Although we can’t find the link, we saw recently saw some YouTube video of a Democratic congresswoman in a swing district defending her pro-impeachment inquiry vote in front of a hostile town hall, and when she made the by now hard-to-refute argument that Trump had solicited foreign help in an American election much of the crowd started chanting “fake news, fake news.” When she cited Trump’s own statements and other hard-to-refute evidence the same members of the crowd started shouting that Trump was merely seeking evidence of his opponent’s corruption from those foreign governments. They seemed to like that better than the “he was only joking” defense.
All of the damn Democrats and most of the inexplicable independents will take a dimmer view of an American president openly inviting foreign interference in an American election, however, and something in our old-fashioned Republican souls doesn’t like it any better. We’d like to think Trump is only joking, but we don’t think it’s something an American president should be joking about.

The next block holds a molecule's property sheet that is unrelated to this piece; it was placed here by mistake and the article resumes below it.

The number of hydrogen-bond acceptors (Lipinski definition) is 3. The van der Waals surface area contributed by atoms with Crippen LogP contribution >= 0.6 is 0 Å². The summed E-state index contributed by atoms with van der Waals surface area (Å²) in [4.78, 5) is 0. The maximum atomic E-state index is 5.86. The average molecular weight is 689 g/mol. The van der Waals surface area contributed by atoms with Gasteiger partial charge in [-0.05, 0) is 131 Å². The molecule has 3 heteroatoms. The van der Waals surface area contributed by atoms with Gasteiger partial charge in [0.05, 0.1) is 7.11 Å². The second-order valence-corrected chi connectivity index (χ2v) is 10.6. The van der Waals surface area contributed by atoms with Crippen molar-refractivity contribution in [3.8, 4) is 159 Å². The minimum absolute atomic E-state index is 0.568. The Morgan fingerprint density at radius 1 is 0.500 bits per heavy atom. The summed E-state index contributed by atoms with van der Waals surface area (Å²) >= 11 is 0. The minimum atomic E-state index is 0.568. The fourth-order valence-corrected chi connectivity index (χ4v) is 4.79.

— Bud Norman

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Another Grueling Session For Sessions

Attorney General Jeff Sessions found himself testifying to yet another a congressional committee on Tuesday, and once again he had a hard time of it. The Democrats had plenty of pointed questions about his past inaccurate and begrudgingly corrected statements to congress about that pesky “Russia thing,” but he also faced some hostility from Republicans for his failure to lock up certain Democrats. President Donald Trump has described Sessions as “beleaguered” in one of his many critical “tweets,” and the description seems more apt than ever.